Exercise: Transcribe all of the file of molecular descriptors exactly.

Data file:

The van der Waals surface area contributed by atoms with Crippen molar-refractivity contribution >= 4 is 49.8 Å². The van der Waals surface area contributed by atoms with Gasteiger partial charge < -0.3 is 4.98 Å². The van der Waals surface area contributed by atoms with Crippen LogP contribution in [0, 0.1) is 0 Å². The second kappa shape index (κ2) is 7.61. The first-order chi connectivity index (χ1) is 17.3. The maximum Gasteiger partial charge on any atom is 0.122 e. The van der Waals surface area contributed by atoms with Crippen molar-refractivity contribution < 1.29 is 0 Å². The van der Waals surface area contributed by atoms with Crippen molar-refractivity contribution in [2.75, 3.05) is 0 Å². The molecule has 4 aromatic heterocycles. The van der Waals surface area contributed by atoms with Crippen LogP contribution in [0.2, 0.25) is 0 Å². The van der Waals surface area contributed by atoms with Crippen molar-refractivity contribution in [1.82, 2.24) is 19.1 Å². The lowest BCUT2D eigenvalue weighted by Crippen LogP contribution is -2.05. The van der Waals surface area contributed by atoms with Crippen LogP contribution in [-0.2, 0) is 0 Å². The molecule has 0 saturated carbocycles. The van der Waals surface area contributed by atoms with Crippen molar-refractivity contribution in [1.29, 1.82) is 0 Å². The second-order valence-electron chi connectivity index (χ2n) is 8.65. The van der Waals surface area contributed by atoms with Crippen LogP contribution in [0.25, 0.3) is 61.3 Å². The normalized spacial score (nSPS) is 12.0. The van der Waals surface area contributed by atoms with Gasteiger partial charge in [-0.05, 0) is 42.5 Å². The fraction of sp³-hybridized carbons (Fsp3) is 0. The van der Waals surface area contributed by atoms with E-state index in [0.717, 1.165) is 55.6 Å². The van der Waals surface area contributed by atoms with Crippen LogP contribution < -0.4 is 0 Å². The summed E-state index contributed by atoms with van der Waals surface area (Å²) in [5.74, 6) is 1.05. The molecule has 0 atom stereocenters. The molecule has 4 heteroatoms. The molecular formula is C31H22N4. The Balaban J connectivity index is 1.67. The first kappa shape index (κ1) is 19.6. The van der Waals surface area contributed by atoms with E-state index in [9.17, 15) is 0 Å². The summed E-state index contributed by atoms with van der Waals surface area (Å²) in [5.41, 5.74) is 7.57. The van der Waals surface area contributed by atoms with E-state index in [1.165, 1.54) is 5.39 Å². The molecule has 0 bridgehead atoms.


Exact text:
The van der Waals surface area contributed by atoms with Crippen molar-refractivity contribution >= 4 is 49.8 Å². The van der Waals surface area contributed by atoms with Gasteiger partial charge < -0.3 is 4.98 Å². The van der Waals surface area contributed by atoms with Crippen LogP contribution in [0, 0.1) is 0 Å². The second kappa shape index (κ2) is 7.61. The first-order chi connectivity index (χ1) is 17.3. The maximum Gasteiger partial charge on any atom is 0.122 e. The van der Waals surface area contributed by atoms with Crippen molar-refractivity contribution < 1.29 is 0 Å². The van der Waals surface area contributed by atoms with Crippen molar-refractivity contribution in [2.75, 3.05) is 0 Å². The molecule has 4 aromatic heterocycles. The van der Waals surface area contributed by atoms with Crippen LogP contribution in [0.2, 0.25) is 0 Å². The van der Waals surface area contributed by atoms with Crippen molar-refractivity contribution in [1.82, 2.24) is 19.1 Å². The lowest BCUT2D eigenvalue weighted by Crippen LogP contribution is -2.05. The van der Waals surface area contributed by atoms with Crippen LogP contribution in [-0.2, 0) is 0 Å². The molecule has 0 saturated carbocycles. The van der Waals surface area contributed by atoms with Crippen molar-refractivity contribution in [1.29, 1.82) is 0 Å². The second-order valence-electron chi connectivity index (χ2n) is 8.65. The van der Waals surface area contributed by atoms with Crippen LogP contribution in [0.25, 0.3) is 61.3 Å². The normalized spacial score (nSPS) is 12.0. The van der Waals surface area contributed by atoms with Gasteiger partial charge in [-0.05, 0) is 42.5 Å². The fraction of sp³-hybridized carbons (Fsp3) is 0. The van der Waals surface area contributed by atoms with E-state index in [0.717, 1.165) is 55.6 Å². The van der Waals surface area contributed by atoms with Crippen LogP contribution < -0.4 is 0 Å². The summed E-state index contributed by atoms with van der Waals surface area (Å²) in [5.74, 6) is 1.05. The molecule has 0 atom stereocenters. The molecule has 4 heteroatoms. The molecular formula is C31H22N4. The Balaban J connectivity index is 1.67. The first kappa shape index (κ1) is 19.6. The van der Waals surface area contributed by atoms with E-state index in [9.17, 15) is 0 Å². The summed E-state index contributed by atoms with van der Waals surface area (Å²) in [5.41, 5.74) is 7.57. The van der Waals surface area contributed by atoms with E-state index in [1.165, 1.54) is 5.39 Å². The molecule has 0 bridgehead atoms.